I have gone into this Alabama law in such excruciating detail to underscore what the real issue here is. Let us not be fooled that these pious legislators have any real interest in the unborn “child.” This was the same state that arrested a pregnant woman for manslaughter when she was shot by another woman during an altercation with the result that the fetus died. A sage police officer declared, “The only victim in this was the unborn baby.” I think most rational people would assume that someone shot in the abdomen is a victim of some kind. Charges against the woman were only dropped after a tsunami of outrage swept across the nation. Meanwhile, a grand jury refused to indict the shooter on any charges.

So what is going on here? It’s as plain as day that in all these uncivilized states the anti-abortion laws are an expression of the rage and fear that many men feel at the very existence of independent women. Why else are these same gents so opposed to birth control, when every study shows that increased use of birth control reduces the abortion rate—the very thing they are presumably attempting to accomplish? But no. These guys have concluded that a woman who is barefoot and pregnant can’t do much of anything—certainly can’t take their jobs away even if she is smarter or more capable, which she often is. And can we deny a not-so-covert white nationalism at play also? Putting aside as obviously hypocritical the arguments of those (among them the Supreme Court’s resident dunce, Clarence Thomas) who maintain that black women’s high rates of abortion constitute some sort of self-imposed genocide, it is plain that a numerical majority of women who have abortions are white. And if they were compelled to give birth, they would augment the white birthrate and therefore stave off the dreaded “replacement” of white folks by persons of color that will in fact happen in a few decades.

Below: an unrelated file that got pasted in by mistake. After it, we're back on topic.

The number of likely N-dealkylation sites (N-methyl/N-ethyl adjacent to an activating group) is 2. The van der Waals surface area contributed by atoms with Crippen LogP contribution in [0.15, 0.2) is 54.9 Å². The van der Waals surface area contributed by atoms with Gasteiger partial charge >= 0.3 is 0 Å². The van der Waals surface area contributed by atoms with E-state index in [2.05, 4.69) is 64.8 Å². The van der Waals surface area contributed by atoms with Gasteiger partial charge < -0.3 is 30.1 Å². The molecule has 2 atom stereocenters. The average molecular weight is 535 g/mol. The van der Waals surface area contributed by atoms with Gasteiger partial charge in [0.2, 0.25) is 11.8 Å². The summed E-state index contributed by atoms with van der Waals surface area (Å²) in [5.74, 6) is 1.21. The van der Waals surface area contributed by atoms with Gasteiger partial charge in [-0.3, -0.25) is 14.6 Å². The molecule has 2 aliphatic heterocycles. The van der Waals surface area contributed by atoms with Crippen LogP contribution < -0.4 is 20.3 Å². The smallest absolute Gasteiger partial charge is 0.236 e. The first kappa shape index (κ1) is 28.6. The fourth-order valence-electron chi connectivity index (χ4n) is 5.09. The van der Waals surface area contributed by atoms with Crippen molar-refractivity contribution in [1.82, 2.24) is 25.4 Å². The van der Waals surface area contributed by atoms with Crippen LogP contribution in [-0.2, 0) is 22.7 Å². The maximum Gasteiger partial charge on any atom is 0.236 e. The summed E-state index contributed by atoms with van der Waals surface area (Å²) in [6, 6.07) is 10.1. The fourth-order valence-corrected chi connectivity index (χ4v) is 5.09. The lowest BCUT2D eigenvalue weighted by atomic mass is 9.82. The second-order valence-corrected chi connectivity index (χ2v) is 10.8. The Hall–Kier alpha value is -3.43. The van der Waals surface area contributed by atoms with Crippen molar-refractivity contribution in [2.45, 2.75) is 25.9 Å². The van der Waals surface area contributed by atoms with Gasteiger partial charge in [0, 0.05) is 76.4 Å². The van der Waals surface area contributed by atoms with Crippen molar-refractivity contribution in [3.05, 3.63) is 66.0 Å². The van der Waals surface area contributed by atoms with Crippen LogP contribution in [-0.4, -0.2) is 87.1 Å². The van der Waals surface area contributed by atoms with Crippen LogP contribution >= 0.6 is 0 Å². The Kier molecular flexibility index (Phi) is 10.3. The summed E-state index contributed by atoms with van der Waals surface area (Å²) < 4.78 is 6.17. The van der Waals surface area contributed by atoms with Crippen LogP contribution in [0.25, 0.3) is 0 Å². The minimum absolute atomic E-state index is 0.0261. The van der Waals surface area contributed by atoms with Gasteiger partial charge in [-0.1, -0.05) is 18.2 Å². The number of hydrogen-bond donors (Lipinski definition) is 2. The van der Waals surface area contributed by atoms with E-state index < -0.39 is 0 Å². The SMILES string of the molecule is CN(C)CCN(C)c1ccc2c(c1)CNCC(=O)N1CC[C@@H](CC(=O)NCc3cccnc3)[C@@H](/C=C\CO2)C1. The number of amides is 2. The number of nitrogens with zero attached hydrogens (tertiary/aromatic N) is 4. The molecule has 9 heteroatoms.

So what will be the upshot of all this misbegotten legislation?

I have no confidence in my powers of prognostication, but I can see two possible results, neither of which will lend aid and comfort to the anti-abortion cause.

  1. It is likely that the Supreme Court will find these measures so extreme and so constitutionally problematical that it will actually reject them. Talk about snatching defeat out of the jaws of victory!
  2. If Roe v. Wade were indeed repealed, abortion would of course still be legal in many states (the civilized ones). As a result, we might see the formation of a kind of underground railroad, where women from the uncivilized states would be transported elsewhere to have abortions. Moreover, the countless numbers of women who suddenly find their abortion rights taken away might respond with such fury that a fair number of these legislators will quickly find themselves enjoying the comforts of private life.

Wouldn’t that be a blessing?

S. T. Joshi

S. T. Joshi is the editor of Atheism: A Reader (2000) and other works on atheism, agnosticism, and freethought.


Readers of this magazine have no doubt observed that certain state legislatures have recently fallen all over themselves in passing the most severe and uncompromising anti-abortion legislation in decades—and that’s saying something, because hundreds of laws making abortion difficult (and in some instances nearly impossible) for those women who have the misfortune to be poor …